Buffalo was able to keep winning despite the turnover problems because the Bills are one of the most complete teams in the NFL. Heading into the divisional round, they rank third in offensive EVE (Efficiency Versus Expected), sixth in defensive EVE, third in passing EVE, third in rushing EVE, sixth in EVE against the pass and fourth in EVE against the run. And they’re at their best on offense in obvious passing situations.
Buffalo ranks in the 96th percentile in passing EVE in expected passing situations and in the 100th percentile in rushing EVE in expected passing situations. The Bills also rank in the 90th percentile on defense in EVE against the pass in expected passing situations and EVE against the run in expected passing situations.
And Allen overall this season was one of the NFL’s best passers. He ranked first in passing EVE, which measures the average yards gained compared to the expected amount on anticipated passing situations, and second in average air yards. His well-thrown percentage was just 18th, however, and his catchable pass rate was 20th.
But he also didn’t really get enough help from surrounding playmakers. The Bills released wide receiver Cole Beasley before the season and didn’t re-sign Emmanuel Sanders, who went on to retire. They signed wide receivers Jamison Crowder and Tavon Austin and had big plans for returning wideouts Isaiah McKenzie and Gabe Davis. Crowder played just four games before being placed on injured reserve, Austin was released in October, and McKenzie and Davis haven’t quite lived up to the hype. The Bills had to re-sign Beasley last month to boost their wide receiver corps.
Allen threw six of his interceptions on targets to Davis, three on targets to tight end Dawson Knox and another two on throws to McKenzie. Stefon Diggs, meanwhile, ranks fourth in the NFL with 158 targets this season, and Allen was only picked off on one pass his way.
Davis had a strong playoff performance against the Dolphins, and the Bills will have to hope his playoff success continues into this week against the Bengals. But he was tied for having the fourth-most targets intercepted this season, and Allen completed just 52.9% of his targets to Davis.
The Bills also made a mistake in letting go of wide receiver Isaiah Hodgins, a 2020 sixth-round pick who started the season on the practice squad. He was signed to the active roster Oct. 8 and was waived Nov. 1. Former Bills offensive coordinator and now-New York Giants head coach Brian Dabolll claimed Hodgins off waivers, and he’s gone on to catch 41 passes on 48 targets for 456 yards with five touchdowns in nine games. He put together an eight-catch, 105-yard performance with a touchdown in New York’s wild-card round win over the Minnesota Vikings.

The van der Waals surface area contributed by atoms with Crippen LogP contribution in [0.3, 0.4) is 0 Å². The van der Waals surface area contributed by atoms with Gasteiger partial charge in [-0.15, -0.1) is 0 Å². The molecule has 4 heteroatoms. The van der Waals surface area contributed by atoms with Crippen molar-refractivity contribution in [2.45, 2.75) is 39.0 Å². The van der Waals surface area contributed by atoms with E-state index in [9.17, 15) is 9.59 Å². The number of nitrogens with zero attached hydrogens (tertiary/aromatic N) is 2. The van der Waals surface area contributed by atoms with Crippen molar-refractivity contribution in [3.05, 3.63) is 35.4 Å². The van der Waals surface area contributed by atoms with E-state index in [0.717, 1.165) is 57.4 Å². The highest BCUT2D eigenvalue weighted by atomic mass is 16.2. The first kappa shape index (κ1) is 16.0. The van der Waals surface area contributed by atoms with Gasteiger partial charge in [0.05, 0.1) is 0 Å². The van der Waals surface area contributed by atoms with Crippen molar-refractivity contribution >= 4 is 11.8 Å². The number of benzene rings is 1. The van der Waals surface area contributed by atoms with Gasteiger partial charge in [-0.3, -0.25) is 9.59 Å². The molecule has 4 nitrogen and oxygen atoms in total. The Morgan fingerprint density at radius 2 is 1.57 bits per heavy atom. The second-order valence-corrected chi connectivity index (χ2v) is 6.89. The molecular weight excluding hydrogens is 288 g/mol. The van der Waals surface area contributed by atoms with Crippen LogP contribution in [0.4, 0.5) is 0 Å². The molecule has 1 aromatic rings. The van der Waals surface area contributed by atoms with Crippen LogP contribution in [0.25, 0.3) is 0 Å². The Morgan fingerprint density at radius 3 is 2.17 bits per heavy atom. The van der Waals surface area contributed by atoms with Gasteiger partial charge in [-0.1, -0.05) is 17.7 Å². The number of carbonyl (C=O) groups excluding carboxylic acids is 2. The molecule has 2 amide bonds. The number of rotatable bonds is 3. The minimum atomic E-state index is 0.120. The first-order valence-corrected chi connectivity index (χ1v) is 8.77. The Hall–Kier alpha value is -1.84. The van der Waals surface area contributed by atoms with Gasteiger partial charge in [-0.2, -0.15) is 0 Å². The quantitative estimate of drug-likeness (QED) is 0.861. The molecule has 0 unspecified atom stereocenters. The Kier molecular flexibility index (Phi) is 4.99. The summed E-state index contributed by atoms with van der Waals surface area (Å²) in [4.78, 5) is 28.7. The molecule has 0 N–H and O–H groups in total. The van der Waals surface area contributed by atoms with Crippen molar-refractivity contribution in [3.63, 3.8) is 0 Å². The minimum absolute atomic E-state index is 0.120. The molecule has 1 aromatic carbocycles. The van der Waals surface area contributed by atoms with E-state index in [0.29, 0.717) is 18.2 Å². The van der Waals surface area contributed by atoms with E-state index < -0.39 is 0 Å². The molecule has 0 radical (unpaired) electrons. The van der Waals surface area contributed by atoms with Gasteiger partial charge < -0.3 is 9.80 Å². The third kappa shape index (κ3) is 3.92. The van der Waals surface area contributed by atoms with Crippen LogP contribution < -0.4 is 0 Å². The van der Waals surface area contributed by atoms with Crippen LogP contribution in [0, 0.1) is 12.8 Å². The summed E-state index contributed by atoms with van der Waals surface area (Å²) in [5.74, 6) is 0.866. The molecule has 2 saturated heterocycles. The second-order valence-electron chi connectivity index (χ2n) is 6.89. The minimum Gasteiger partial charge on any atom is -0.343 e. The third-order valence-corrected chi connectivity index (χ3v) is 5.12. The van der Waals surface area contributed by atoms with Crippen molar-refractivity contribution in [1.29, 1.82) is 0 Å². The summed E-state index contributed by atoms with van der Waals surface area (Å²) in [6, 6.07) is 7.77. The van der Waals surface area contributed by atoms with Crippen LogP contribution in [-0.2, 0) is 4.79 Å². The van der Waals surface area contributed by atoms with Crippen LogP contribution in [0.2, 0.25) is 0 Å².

The Bengals are tied for fifth in red-zone scoring percentage, allowing touchdowns on just 50.0% of drives that ended inside the 20. Over the last three games, they’ve allowed just a 33.3 red-zone scoring percentage.
Cincinnati will also have to perform better on defense this week. The Baltimore Ravens, despite starting Anthony Brown and Tyler Huntley at QB, were able to keep things pretty close in back-to-back games against the Bengals.
Cincinnati is not as strong on paper as the Bills. The Bengals rank 17th in offensive EVE and 16th in defensive EVE heading into the division round. They also rank 12th in passing EVE, 28th in rushing EVE, 16th in EVE against the pass and 16th in EVE against the run. But they’ve also rounded into shape with their own nine-game winning streak that has seen some of their early-season issues running the ball and defending the run decrease.
Given how good the Bills have been this season, how complete they are, and how efficient Allen has been, it feels a little bit unfair to criticize them too much entering the divisional round. But during their eight-game winning streak, they’ve beaten just three teams with a top-16 overall EVE in the New England Patriots, Miami Dolphins and New York Jets.
It’s fair to wonder if they can keep winning games while Allen is turning the ball over at a high clip against the NFL’s elite.